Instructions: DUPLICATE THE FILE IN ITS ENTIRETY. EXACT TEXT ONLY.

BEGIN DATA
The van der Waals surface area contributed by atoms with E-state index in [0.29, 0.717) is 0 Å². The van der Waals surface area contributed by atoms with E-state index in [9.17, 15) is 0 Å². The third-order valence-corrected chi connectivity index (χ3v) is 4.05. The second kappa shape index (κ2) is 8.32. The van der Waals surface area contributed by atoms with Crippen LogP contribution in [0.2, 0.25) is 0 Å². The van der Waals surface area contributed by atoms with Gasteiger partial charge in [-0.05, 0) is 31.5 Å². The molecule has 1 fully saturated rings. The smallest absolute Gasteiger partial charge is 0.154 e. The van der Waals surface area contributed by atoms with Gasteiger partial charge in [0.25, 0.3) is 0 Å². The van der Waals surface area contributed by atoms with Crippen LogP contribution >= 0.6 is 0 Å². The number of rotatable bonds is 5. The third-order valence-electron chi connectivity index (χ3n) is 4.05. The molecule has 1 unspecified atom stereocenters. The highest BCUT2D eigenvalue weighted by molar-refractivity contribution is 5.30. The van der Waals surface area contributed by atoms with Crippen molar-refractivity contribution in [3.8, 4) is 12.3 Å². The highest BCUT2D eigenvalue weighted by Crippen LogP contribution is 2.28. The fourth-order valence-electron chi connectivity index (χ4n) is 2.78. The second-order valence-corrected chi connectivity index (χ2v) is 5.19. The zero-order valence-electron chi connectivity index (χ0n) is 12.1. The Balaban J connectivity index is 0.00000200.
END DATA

The van der Waals surface area contributed by atoms with E-state index in [0.29, 0.717) is 0 Å². The van der Waals surface area contributed by atoms with E-state index in [9.17, 15) is 0 Å². The third-order valence-corrected chi connectivity index (χ3v) is 4.05. The second kappa shape index (κ2) is 8.32. The van der Waals surface area contributed by atoms with Crippen LogP contribution in [0.2, 0.25) is 0 Å². The van der Waals surface area contributed by atoms with Gasteiger partial charge in [-0.05, 0) is 31.5 Å². The molecule has 1 fully saturated rings. The smallest absolute Gasteiger partial charge is 0.154 e. The van der Waals surface area contributed by atoms with Gasteiger partial charge in [0.25, 0.3) is 0 Å². The van der Waals surface area contributed by atoms with Crippen LogP contribution >= 0.6 is 0 Å². The number of rotatable bonds is 5. The third-order valence-electron chi connectivity index (χ3n) is 4.05. The molecule has 1 unspecified atom stereocenters. The highest BCUT2D eigenvalue weighted by molar-refractivity contribution is 5.30. The van der Waals surface area contributed by atoms with Crippen molar-refractivity contribution in [3.8, 4) is 12.3 Å². The highest BCUT2D eigenvalue weighted by Crippen LogP contribution is 2.28. The fourth-order valence-electron chi connectivity index (χ4n) is 2.78. The second-order valence-corrected chi connectivity index (χ2v) is 5.19. The zero-order valence-electron chi connectivity index (χ0n) is 12.1. The Balaban J connectivity index is 0.00000200.